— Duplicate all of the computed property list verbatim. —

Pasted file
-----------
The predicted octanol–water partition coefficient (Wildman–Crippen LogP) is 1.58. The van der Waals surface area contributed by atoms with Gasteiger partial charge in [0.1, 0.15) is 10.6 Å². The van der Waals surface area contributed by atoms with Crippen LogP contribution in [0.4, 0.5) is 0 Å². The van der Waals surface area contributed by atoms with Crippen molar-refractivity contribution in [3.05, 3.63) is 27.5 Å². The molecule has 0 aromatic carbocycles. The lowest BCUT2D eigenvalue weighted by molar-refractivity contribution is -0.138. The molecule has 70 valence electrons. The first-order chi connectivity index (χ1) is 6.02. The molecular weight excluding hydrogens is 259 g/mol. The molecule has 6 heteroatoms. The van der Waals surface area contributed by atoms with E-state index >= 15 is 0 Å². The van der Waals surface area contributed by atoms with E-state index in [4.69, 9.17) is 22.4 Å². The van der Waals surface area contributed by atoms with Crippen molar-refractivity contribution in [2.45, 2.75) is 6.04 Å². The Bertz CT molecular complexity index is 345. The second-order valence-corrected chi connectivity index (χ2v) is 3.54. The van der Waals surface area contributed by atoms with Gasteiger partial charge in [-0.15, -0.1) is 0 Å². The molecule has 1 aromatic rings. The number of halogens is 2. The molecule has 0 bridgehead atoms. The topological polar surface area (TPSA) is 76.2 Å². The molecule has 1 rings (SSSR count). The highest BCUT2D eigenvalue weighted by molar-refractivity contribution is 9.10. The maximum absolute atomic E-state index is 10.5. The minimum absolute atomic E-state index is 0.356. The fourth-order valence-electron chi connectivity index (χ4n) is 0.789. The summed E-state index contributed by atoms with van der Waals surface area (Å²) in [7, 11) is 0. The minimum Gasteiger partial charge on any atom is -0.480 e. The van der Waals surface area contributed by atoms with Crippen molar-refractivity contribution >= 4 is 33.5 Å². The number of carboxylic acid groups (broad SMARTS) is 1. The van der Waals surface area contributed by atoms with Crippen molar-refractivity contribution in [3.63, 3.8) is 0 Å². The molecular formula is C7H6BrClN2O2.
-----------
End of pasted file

The predicted octanol–water partition coefficient (Wildman–Crippen LogP) is 1.58. The van der Waals surface area contributed by atoms with Gasteiger partial charge in [0.1, 0.15) is 10.6 Å². The van der Waals surface area contributed by atoms with Crippen LogP contribution in [0.4, 0.5) is 0 Å². The van der Waals surface area contributed by atoms with Crippen molar-refractivity contribution in [3.05, 3.63) is 27.5 Å². The molecule has 0 aromatic carbocycles. The lowest BCUT2D eigenvalue weighted by molar-refractivity contribution is -0.138. The molecule has 70 valence electrons. The first-order chi connectivity index (χ1) is 6.02. The molecular weight excluding hydrogens is 259 g/mol. The molecule has 6 heteroatoms. The van der Waals surface area contributed by atoms with E-state index >= 15 is 0 Å². The van der Waals surface area contributed by atoms with E-state index in [4.69, 9.17) is 22.4 Å². The van der Waals surface area contributed by atoms with Crippen molar-refractivity contribution in [2.45, 2.75) is 6.04 Å². The Bertz CT molecular complexity index is 345. The second-order valence-corrected chi connectivity index (χ2v) is 3.54. The van der Waals surface area contributed by atoms with Gasteiger partial charge in [-0.15, -0.1) is 0 Å². The molecule has 1 aromatic rings. The number of halogens is 2. The molecule has 0 bridgehead atoms. The topological polar surface area (TPSA) is 76.2 Å². The molecule has 1 rings (SSSR count). The highest BCUT2D eigenvalue weighted by molar-refractivity contribution is 9.10. The maximum absolute atomic E-state index is 10.5. The minimum absolute atomic E-state index is 0.356. The fourth-order valence-electron chi connectivity index (χ4n) is 0.789. The summed E-state index contributed by atoms with van der Waals surface area (Å²) in [7, 11) is 0. The minimum Gasteiger partial charge on any atom is -0.480 e. The van der Waals surface area contributed by atoms with Crippen molar-refractivity contribution >= 4 is 33.5 Å². The number of carboxylic acid groups (broad SMARTS) is 1. The van der Waals surface area contributed by atoms with Crippen molar-refractivity contribution in [3.63, 3.8) is 0 Å². The molecular formula is C7H6BrClN2O2.